Converting Spanish Hispaniola: Race, Nation, and the A.M.E. Church in Santo Domingo, 1872-1904
This dissertation employs a diasporic framework to study the intersections of race, religion, and nationalism in Dominican society. It argues that in a country where elites have used state power and historiography to define national identity as Catholic, Spanish, and white, Protestant history reveals non-Catholic religious ties between Dominicans, African Americans, Haitians, and West Indians and offers a counter framework for understanding the Dominican Republic within the African Diaspora. Using church records, newspapers, and court cases, it examines the biographies of Afro-descended religious leaders, tracing their movements throughout the Caribbean and the United States at the end of the nineteenth century. It reveals how African Americans and Afro-Caribbeans imagined themselves, interacted with each other, and articulated various racial, religious, and political identities. Ultimately, this dissertation demonstrates that black Protestants’ religious beliefs provided an ideological basis for Afro-diasporic endeavors such as A.M.E. missions in the Caribbean. Despite these ties, anti-American sentiment in the Dominican Republic, poverty among black migrants, and public scandal limited the growth of black Protestantism in the Dominican Republic. These factors resulted in the social marginalization of the diasporic black church.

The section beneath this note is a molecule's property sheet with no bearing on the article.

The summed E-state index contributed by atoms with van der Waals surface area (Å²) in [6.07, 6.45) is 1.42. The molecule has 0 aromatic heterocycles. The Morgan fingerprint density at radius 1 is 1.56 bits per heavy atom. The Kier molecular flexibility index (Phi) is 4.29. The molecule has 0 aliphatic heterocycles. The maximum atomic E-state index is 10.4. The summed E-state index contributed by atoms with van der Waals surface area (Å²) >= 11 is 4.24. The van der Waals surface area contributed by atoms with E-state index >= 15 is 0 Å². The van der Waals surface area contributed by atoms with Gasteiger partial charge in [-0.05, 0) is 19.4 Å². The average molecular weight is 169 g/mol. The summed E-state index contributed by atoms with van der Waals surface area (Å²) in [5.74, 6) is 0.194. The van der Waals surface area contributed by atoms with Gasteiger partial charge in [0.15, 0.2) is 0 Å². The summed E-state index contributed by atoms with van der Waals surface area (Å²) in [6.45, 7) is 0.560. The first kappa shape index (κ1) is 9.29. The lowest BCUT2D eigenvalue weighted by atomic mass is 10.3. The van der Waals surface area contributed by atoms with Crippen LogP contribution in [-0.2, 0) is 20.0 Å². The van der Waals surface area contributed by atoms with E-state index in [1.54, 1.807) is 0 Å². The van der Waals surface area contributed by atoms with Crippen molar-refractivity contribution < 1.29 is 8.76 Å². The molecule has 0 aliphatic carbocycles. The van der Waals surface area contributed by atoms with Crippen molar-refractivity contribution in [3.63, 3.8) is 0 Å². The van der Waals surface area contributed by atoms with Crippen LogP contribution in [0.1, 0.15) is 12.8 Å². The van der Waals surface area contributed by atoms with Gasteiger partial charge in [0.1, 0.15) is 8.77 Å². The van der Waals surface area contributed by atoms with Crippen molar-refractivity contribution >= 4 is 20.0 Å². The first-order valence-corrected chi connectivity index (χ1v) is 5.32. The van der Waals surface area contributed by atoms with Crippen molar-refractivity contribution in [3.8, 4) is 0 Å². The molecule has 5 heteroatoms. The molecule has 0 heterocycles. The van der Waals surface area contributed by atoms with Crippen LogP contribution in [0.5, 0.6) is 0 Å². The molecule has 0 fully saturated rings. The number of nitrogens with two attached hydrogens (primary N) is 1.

African Methodist Episcopal
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